The Hunter's Column
In this edition our intrepid hero watches some telly, and then with new found messianic fervour heads to the Black Country for some real culture...
Sex Box, Sex Box...
With apologies to Tom Jones, the one who used to sign on in Pontypridd, not the one whom 18th century novelist Henry Fielding portrayed drinking, amongst other things, in The White Lion Hotel, Upton upon Severn (still a good pint, 300 years later!); although Welsh Tom, taking his name from the lustful, fictional character, is said to have had his moments too. What’s new pussycat? There were other peoples’ intimate moments almost on show in the new, ‘how low can we get’, Channel 4 TV series, Sex Box. If you didn’t see it, let me quote their e-mission statement: “In Sex Box, couples discuss their feelings and sensations about their love life after having sex.” I didn’t know which way to turn! Things have certainly changed since the days when the Victorians used to cover up their table legs “lest they arouse salacious thoughts“. Channel 4’s big idea was for couples to enter a container-type box and, discreetly, out of sight (now that really did surprise me, there’s some hope for modesty on TV yet), then be indiscreet. They even had the audacity to call it the Campaign For Real Sex. Wonder where that idea came from.
It prompted me to imagine what it might have been like tailored more towards the real ale drinker. Couples, they could be the same gender or even total strangers, would enter the box together and neck a few pints, instead of each other. There could be some subtle lighting, bar stools available, even a bar operative, if they didn’t mind being watched. They would probably exit in a similar state to the current ‘contestants’ - slightly flushed, hair on back to front and with a large, self-satisfied smile across their wetted lips. It would all be above board and provide a stronger moral compass, especially for the Festive Season – Get out, Drink on, Turn in. Timothy Leary himself, in all his transcendental wisdom, couldn’t have put it any better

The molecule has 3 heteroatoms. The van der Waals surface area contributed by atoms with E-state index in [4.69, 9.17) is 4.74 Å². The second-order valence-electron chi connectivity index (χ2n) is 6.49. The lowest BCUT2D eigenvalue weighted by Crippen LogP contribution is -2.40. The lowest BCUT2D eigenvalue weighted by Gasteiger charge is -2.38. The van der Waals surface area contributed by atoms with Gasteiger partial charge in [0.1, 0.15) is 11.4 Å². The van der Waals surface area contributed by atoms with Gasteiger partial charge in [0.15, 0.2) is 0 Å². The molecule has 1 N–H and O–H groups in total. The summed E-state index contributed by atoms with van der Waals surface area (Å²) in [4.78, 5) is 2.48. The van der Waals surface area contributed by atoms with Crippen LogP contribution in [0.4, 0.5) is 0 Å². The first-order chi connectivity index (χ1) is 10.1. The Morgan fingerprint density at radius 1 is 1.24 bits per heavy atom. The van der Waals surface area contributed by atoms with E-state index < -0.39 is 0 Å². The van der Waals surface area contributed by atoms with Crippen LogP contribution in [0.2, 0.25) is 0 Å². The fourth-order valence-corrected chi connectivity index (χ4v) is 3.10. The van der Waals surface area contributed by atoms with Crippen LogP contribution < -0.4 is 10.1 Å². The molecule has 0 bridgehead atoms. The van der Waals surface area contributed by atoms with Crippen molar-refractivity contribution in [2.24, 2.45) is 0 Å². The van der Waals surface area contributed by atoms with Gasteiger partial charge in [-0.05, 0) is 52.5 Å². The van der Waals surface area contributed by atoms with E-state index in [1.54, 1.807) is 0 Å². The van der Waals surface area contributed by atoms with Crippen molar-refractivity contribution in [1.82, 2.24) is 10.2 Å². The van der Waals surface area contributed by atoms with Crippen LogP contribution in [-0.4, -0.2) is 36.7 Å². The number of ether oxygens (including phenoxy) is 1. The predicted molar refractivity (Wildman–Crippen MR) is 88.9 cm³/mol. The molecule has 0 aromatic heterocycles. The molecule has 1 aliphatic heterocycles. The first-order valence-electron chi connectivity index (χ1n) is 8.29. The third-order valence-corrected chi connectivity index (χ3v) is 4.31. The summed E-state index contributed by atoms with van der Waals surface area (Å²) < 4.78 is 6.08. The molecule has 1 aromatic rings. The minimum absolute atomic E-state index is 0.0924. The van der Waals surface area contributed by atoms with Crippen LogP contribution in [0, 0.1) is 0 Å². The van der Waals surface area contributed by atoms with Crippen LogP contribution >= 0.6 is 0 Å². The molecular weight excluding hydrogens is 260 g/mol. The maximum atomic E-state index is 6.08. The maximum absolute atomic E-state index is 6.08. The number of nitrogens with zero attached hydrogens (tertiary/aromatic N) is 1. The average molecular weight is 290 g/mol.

It was a strong moral compass that pointed
the Tewkesbury CAMRA charabanc directly towards the Black Country, for their annual
tour of the Nether(ton) regions; taking in, al-literally, Wednesfield, Willenhall
and Wolverhampton. Unspoilt pubs, unspoilt barmaids and beer “Unspoilt by Progress”
make it a premier league venue (unlike the local football team) for discerning
drinkers. In Willenhall, the clang of the metal studded, work boots of the local
locksmiths could still be heard echoing around the cobbled High Street, with the
premature strains (I use the word very loosely) of Slade’s Noddy Holder, broadcasting
a Merry Christmas to anybody in shouting (I use that word not so loosely) distance.
Isn’t it tannoying! Willenhall was from Elizabethan times the centre for lock
making and an unfortunate consequence of standing over a vice, filing locks and
keys for up to eighteen hours a day was a tendency to physical deformities, including
a humped back.So much so, that the area became known colloquially as ‘Humpshire’
(no, we’re not back to Sex Box again). Some public houses even had holes carved
into the wall behind the wooden benches, to allow locals to sit with their humps
comfortably placed in the hole. The Bell Inn, Market Street, dating back to the
1600’s and currently undergoing major restoration (obviously not so many punters
taking the hump these days) is one such pub. The Bell Inn? What did they call
the room with the concave apertures, Quasimodo’s Corner? You can imagine the long
line of locksmiths outside on a Saturday night, stretching all the way round the
block, waiting for a seat in their favourite drinking ‘hole’; bouncers on the
door, bawling out, as spaces became available, “One lump or two?”.
Rumour has it that The Bell Inn was Father Christmas’ favourite stop off on his yuletide, midnight ramblings. All that lifting and carrying of sacks must have created the same curvature of spine prevalent through the Willenhall workforce and where do you think he got his keys cut to open all of those nocturnal doors, when he couldn’t get down the chimney because they’d left the fire in? It must have been the only place that he could enjoy his pint in comfort. They still talk about him now, sucking on his pipe in the snug and whistling through his teeth, “Well, I Wish It Could Be Humpshire Every Day…”